Cortney Benson of the National Marine Sanctuary Foundation operates a lift bag during a Dive Against Debris with Key Dives. TIFFANY DUONG/Keys Weekly

On May 11-13, Islamorada restoration nonprofit I.CARE will host the first-ever Trash Derby. The Keys-wide, weekend-long contest and celebration plans to tackle the amount of debris affecting our islands. The format is loosely modeled on popular Lionfish Derbies, which bring concentrated effort into one place over a prescribed amount of time to make a big impact. For the Trash Derby, you can get involved picking up trash in three ways: on land, using private watercrafts or participating with local dive shops. 

“Pulling debris aligns well with I.CARE’s mission to restore coral reefs here in the Keys,” said I.CARE founder and Key Dives owner Mike Goldberg. “If there’s one thing the Keys community can band together around, it is bringing back a healthy, thriving reef.”

I.CARE outplants coral every week – and 95% of that effort is done by hand by recreational divers with partnering dive shops. These citizen-scientists are locals and tourists who want to learn and lend a hand. In the two years the program has been in place, over 2,000 divers have gone through it. 

Debris-free reefs aid coral restoration efforts by providing a “clean slate” for divers to outplant on. Trash in the water can also abrade, smash or otherwise destroy fragile corals. So, the efforts are inextricably linked. Debris is also dangerous for wildlife; it entangles sea turtles, dolphins, manatees and birds. 

According to PADI AWARE, 80% of physical debris in our ocean comes from land-based sources, so stopping the flow of trash and plastic from land is a powerful way to protect our waters. 

The I.CARE team participates in a shoreline cleanup. Land-based efforts are a critical part of the Trash Derby. I.CARE/Contributed

On land, trash is equally damaging. Ocean currents can bring trash from far away to our shorelines, where it acts as an eyesore to locals and tourists. Big storms can take trash from land, boats or the water (line and traps) and twist it around mangrove roots, corals and other critical habitats.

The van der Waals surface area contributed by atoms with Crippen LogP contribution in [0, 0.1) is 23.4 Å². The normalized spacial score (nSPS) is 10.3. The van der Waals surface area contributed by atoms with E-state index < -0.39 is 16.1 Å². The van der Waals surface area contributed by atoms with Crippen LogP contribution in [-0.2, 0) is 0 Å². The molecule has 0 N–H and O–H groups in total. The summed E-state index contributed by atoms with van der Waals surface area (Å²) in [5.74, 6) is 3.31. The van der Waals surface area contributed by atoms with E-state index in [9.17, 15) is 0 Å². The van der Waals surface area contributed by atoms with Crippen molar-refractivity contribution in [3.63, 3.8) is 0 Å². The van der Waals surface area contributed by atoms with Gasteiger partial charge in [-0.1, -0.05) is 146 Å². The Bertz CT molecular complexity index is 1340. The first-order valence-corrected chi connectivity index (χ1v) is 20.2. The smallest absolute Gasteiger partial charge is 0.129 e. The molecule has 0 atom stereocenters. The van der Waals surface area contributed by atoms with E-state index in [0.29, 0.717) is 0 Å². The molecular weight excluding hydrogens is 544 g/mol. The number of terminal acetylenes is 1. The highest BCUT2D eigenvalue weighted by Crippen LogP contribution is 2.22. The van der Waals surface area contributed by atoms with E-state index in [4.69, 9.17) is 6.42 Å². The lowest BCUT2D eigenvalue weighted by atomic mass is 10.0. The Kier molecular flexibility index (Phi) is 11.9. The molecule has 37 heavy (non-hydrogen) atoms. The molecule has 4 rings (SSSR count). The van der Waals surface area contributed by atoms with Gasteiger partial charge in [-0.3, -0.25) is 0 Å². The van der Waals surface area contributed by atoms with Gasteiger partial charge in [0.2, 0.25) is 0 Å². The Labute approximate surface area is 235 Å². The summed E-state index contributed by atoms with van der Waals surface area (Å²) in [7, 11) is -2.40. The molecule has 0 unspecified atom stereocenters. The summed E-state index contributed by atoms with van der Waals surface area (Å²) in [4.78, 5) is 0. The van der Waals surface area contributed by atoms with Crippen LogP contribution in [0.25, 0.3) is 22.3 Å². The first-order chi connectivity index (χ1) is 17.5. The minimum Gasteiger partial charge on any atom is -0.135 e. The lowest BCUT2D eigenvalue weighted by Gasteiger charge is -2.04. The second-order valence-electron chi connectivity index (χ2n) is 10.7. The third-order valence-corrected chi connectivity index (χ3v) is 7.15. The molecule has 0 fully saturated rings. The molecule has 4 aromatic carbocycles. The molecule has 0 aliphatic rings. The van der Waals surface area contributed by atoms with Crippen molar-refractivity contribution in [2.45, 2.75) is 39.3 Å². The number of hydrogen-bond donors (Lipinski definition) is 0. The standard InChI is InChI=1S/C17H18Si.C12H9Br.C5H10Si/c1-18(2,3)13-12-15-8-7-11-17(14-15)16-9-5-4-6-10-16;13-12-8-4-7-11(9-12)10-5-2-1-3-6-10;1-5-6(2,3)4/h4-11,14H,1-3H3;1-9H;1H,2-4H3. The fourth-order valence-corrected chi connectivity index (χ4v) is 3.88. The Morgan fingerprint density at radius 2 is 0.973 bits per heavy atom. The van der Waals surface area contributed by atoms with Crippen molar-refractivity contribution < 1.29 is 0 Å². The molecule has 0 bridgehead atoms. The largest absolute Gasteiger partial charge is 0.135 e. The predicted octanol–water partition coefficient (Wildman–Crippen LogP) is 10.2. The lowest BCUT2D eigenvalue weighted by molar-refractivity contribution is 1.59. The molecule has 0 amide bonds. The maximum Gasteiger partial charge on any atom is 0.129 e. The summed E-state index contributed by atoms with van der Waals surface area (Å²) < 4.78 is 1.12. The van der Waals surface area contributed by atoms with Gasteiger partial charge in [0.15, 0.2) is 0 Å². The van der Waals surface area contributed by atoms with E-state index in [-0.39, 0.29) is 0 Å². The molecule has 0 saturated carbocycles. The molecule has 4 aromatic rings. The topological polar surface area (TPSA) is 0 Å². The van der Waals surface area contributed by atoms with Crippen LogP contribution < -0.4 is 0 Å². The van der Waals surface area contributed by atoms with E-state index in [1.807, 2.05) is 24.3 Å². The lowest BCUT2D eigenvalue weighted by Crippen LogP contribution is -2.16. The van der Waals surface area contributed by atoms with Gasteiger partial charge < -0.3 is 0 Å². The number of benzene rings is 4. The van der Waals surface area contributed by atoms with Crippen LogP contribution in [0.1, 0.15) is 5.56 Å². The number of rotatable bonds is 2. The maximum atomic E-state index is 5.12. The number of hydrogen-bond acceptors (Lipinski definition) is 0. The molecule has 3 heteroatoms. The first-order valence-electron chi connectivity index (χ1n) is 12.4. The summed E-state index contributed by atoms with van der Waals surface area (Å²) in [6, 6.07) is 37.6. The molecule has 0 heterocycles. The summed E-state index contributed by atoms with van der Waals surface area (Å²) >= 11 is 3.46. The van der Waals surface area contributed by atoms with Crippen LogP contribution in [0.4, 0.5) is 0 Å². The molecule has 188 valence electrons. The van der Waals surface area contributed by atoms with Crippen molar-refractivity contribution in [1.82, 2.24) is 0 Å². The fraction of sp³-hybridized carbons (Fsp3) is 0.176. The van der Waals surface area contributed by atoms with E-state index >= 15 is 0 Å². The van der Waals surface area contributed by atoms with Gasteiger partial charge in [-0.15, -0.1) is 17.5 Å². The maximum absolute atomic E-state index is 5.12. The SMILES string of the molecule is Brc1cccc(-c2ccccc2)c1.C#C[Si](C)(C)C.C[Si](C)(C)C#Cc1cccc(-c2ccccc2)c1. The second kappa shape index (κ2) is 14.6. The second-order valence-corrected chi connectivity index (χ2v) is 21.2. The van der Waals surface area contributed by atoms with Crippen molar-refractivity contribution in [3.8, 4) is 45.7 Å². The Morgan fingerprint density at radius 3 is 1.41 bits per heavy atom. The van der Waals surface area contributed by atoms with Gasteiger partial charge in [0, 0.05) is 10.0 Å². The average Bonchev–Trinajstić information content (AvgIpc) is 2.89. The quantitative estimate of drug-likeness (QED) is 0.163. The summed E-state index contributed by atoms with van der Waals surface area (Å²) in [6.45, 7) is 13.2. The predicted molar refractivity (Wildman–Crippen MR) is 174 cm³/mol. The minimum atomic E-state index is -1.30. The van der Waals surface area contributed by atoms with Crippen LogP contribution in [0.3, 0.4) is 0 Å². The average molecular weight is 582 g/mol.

To combat this, the Trash Derby includes one and a half days of debris collection by land and sea, followed by a family-friendly festival at Islamorada’s Founders Park. The latter will include food, music, eco-minded vendors, local environmental organizations, an award ceremony, raffles, silent auction, games and activities. Oh, and almost $6,000 in cash prizes for winners in the different cleanup categories. 

“The original idea was to get all dive shops involved in this community project in a way that brought them all together for a common cause,” Goldberg told the Weekly. “We took it further, wanting to bring everyone together, including private boat owners and folks that want to do shoreline clean-ups.”

Sponsorship from throughout the community has been crucial to bringing this first-ever event to fruition, Goldberg said. The National Marine Sanctuary Foundation, in support of Goal: Clean Seas Program, partnered with I.CARE, and generosity from other foundations, marinas, dive shops, waste disposal companies, rum manufacturers and apparel makers have made it possible.

“Marine debris is a massive problem worldwide, and this event helps address this issue,” Goldberg said. “At the same time, it brings awareness to the state of our coral reefs and the work that I.CARE and other reef restoration practitioners are doing to solve this local and global problem.”

Goldberg is hopeful that the effort will hit a minimum of 4,000 pounds of debris over the course of the derby. His dive shop, Key Dives, recently surpassed 20,000 pounds of debris removed through Dives Against Debris

The National Marine Sanctuary Foundation hopes that as much debris collected as possible can be reused and repurposed locally. If local businesses and organizations can use old traps, lines, monofilament, buoys, various plastics and other common marine debris, contact Cortney Benson at [email protected].

So, what’s next? 

Right now is the time to register – either as a team or with a local participating dive shop, Goldberg said. Land-based and private vessel teams are free to register. Dive operators pay $250, but registration is free for Blue Star Operators. Register and learn more at

“Let’s go have some fun helping our ocean,” Goldberg said.